The holidays are finally over so it’s back to the normal routine, but not without a few new games to dive into during those precious spare hours.
My wishlist was pretty long this year. All in all, there are so many different but great games out there: Deadspace, Fallout 3, and Mirror’s Edge are chief among them. I picked up Fallout 3 in an after-Christmas sale at Target. It seems quite appropriate that I got a post-apocalyptic game at a recession-inspired sale.
I knew that I’d like Fallout 3, but as it turns out I love Fallout 3. At first it feels very much like Oblivion. I found myself saving after every encounter and fighting while running backwards. But the V.A.T.S. system in Fallout 3 is incredible and the switch from swords to guns makes a huge difference. I don’t know if I can go back to Oblivion now that I’ve started pausing each encounter and carefully selecting which limb to shoot. Of course, the icing on top of cake is watching actions play out in slow motion.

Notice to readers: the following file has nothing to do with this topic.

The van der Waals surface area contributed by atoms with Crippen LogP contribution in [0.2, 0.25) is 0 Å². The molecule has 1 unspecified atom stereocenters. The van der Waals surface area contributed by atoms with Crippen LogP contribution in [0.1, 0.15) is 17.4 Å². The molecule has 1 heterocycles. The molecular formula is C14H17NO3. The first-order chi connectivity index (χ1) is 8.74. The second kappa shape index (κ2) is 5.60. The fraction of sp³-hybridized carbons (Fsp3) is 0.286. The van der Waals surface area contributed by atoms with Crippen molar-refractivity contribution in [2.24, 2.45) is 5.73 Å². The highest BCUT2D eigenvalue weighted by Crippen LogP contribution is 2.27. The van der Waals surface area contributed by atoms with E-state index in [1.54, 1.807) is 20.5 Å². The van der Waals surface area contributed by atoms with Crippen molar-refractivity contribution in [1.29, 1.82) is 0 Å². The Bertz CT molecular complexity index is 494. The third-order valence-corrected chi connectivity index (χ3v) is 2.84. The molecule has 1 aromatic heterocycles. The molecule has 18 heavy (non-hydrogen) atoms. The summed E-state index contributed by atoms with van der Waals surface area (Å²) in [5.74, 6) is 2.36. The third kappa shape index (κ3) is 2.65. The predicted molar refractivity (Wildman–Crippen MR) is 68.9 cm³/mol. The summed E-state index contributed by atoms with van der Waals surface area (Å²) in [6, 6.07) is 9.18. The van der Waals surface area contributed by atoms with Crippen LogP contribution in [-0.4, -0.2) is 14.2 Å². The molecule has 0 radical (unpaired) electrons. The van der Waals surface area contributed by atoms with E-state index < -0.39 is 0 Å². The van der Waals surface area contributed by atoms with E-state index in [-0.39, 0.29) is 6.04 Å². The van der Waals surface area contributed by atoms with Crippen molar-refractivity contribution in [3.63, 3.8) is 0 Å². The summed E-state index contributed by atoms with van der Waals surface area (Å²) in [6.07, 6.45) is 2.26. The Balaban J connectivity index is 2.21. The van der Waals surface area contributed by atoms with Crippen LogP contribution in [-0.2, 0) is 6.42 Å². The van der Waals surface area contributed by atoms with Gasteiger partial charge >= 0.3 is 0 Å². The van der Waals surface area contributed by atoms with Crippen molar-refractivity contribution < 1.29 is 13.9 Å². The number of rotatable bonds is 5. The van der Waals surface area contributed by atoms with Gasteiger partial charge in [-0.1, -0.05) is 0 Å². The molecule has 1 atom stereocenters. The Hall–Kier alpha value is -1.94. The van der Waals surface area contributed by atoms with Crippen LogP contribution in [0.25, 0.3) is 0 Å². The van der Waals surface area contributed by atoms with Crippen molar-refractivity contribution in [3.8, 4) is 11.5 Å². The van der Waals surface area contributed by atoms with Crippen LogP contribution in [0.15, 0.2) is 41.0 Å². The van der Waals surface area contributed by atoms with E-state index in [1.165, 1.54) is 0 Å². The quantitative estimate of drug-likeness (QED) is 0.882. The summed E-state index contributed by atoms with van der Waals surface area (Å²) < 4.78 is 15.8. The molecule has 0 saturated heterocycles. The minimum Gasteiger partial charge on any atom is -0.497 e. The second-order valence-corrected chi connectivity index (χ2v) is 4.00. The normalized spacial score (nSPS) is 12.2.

Beyond all of the neat effects, the Fallout 3 world is vast and detailed. I’m still early on in the game and I’ve decided to simply start wandering. There’s a certain drama that comes from never knowing what to expect over that next hill, or what you’ll find in the next building.
Just last night I stumbled upon a group of slaves locked in a standoff around a few pints of clean water. One of them offered to give me half of the water if I helped him fight off the rest. I agreed and immediately found myself engaged in a close range gun battle.
Not long afterwards, I opened the door of an abandoned police station. It turned out to be not-quite abandoned; a group of super mutants were holding some captives. I negotiated booby traps, slaughtered the grisly green beasts, and saved these kind people. Later, I’ll be offering them guns and escorting them home.
Fallout 3 has a really rich upgrade system, which is old-school enough that it can be tedious to assign skill points. The game is also a bit hard to jump into – I keep wondering if I just needed to give Oblivion more time before it really struck a cord with me. In a strange way, Fallout 3 is actually the game I wish GTA IV had been; an infinitely detailed open-world game with new discoveries and important choices to be made at every corner. I suspect I’ll keep playing Fallout 3 until I’ve discovered everything.